Peep behind your HDTV and you'll find at least one HDMI cable. It's the wire that lets your HD cable box or DVD player to connect with your TV screen, and it conforms to existing HDMI 1.3 standards. That means it's limited in a number of ways... which is why HDMI 1.4 is on the way.
The neatest bit of HDMI 1.4 is that it's capable of carrying video at 4096 x 2160 pixels with a 24 Hz refresh rate—that's enough resolution to support two entire 1080p signals. That's the key to delivering 3D TV. It's also robust enough to support the next-gen higher-def TV that will soon make your current shiny HDTV look like last-decade's junk.
The new cable would also have a built-in ethernet connection, meaning TVs will be able to communicate with wired data devices—like your home PC—without the need for a separate cable. That's going to be useful for the type of TV that's already emerging on the market with built-in, web-connected widget powers.
HDMI 1.4 will come in a micro-sized plug as well as the regular-sized one, which is better suited to connecting up gadgets like digital cameras and perhaps netbook PCs. There's even an automotive spec, designed for the more robust environment inside a car.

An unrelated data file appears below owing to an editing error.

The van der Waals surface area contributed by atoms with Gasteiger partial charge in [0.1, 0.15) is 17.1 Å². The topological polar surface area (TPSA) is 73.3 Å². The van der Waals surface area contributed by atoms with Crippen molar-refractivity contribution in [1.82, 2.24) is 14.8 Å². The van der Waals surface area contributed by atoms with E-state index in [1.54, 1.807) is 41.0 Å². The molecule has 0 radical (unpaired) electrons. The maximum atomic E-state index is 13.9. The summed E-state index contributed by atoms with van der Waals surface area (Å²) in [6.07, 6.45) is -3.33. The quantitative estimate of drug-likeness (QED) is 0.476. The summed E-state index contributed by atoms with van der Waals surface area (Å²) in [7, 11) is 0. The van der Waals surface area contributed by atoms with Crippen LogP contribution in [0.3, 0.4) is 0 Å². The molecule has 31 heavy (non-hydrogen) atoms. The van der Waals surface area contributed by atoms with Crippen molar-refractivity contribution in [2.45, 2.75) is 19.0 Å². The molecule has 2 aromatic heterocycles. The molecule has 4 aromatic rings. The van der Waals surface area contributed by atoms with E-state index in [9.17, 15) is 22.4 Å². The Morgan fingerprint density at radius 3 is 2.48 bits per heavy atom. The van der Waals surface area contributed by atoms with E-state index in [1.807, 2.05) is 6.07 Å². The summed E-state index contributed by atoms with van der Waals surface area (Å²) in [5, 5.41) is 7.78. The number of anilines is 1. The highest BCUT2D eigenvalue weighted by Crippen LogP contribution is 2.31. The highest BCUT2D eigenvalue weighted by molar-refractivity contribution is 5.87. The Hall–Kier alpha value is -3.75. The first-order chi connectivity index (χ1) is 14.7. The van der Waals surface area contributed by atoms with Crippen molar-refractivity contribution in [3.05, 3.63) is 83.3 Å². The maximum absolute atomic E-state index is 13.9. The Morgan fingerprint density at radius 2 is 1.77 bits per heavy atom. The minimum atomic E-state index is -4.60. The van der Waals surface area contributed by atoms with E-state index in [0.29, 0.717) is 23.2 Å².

The details have been revealed well ahead of the final specification design—due by June 30—presumably so that the public can get used to the idea, while manufacturers get going on building compatibility into their devices. Which is where we come to the downside: It's still a whole new cabling system. In other words all those new devices will need a bunch of new cables. And that's always going to cost you, the consumer, more than you think it will.